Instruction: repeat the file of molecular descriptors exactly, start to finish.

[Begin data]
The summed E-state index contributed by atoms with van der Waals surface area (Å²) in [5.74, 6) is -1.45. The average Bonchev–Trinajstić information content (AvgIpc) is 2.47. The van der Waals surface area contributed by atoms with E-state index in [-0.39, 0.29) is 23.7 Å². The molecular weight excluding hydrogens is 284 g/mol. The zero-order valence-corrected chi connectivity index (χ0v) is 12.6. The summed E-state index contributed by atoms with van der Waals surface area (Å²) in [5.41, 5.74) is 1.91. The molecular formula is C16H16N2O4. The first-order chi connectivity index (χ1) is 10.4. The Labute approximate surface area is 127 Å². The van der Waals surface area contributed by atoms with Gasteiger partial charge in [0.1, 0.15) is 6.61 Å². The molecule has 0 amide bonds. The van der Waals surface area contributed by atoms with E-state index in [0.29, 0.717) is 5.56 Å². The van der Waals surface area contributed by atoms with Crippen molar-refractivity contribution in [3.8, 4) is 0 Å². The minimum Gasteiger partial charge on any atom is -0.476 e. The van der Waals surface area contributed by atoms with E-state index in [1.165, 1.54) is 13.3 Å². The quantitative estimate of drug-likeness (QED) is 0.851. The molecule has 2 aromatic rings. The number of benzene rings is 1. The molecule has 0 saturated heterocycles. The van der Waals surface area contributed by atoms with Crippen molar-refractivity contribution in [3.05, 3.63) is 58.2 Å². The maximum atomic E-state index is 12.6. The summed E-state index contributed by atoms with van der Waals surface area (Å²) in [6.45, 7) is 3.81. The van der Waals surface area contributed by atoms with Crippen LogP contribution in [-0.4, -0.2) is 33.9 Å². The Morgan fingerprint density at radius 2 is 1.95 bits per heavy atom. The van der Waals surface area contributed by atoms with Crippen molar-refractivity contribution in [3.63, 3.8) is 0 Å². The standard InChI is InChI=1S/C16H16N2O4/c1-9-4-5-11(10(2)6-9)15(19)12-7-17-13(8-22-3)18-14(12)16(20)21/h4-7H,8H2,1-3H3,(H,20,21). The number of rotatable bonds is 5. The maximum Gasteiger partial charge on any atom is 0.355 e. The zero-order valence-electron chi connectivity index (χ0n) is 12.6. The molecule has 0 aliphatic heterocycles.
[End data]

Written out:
The summed E-state index contributed by atoms with van der Waals surface area (Å²) in [5.74, 6) is -1.45. The average Bonchev–Trinajstić information content (AvgIpc) is 2.47. The van der Waals surface area contributed by atoms with E-state index in [-0.39, 0.29) is 23.7 Å². The molecular weight excluding hydrogens is 284 g/mol. The zero-order valence-corrected chi connectivity index (χ0v) is 12.6. The summed E-state index contributed by atoms with van der Waals surface area (Å²) in [5.41, 5.74) is 1.91. The molecular formula is C16H16N2O4. The first-order chi connectivity index (χ1) is 10.4. The Labute approximate surface area is 127 Å². The van der Waals surface area contributed by atoms with Gasteiger partial charge in [0.1, 0.15) is 6.61 Å². The molecule has 0 amide bonds. The van der Waals surface area contributed by atoms with E-state index in [0.29, 0.717) is 5.56 Å². The van der Waals surface area contributed by atoms with Crippen molar-refractivity contribution in [3.8, 4) is 0 Å². The minimum Gasteiger partial charge on any atom is -0.476 e. The van der Waals surface area contributed by atoms with E-state index in [1.165, 1.54) is 13.3 Å². The quantitative estimate of drug-likeness (QED) is 0.851. The molecule has 2 aromatic rings. The number of benzene rings is 1. The molecule has 0 saturated heterocycles. The van der Waals surface area contributed by atoms with Crippen molar-refractivity contribution in [3.05, 3.63) is 58.2 Å². The maximum atomic E-state index is 12.6. The summed E-state index contributed by atoms with van der Waals surface area (Å²) in [6.45, 7) is 3.81. The van der Waals surface area contributed by atoms with Crippen LogP contribution in [-0.4, -0.2) is 33.9 Å². The Morgan fingerprint density at radius 2 is 1.95 bits per heavy atom. The van der Waals surface area contributed by atoms with Crippen molar-refractivity contribution in [3.63, 3.8) is 0 Å². The standard InChI is InChI=1S/C16H16N2O4/c1-9-4-5-11(10(2)6-9)15(19)12-7-17-13(8-22-3)18-14(12)16(20)21/h4-7H,8H2,1-3H3,(H,20,21). The number of rotatable bonds is 5. The maximum Gasteiger partial charge on any atom is 0.355 e. The zero-order valence-electron chi connectivity index (χ0n) is 12.6. The molecule has 0 aliphatic heterocycles.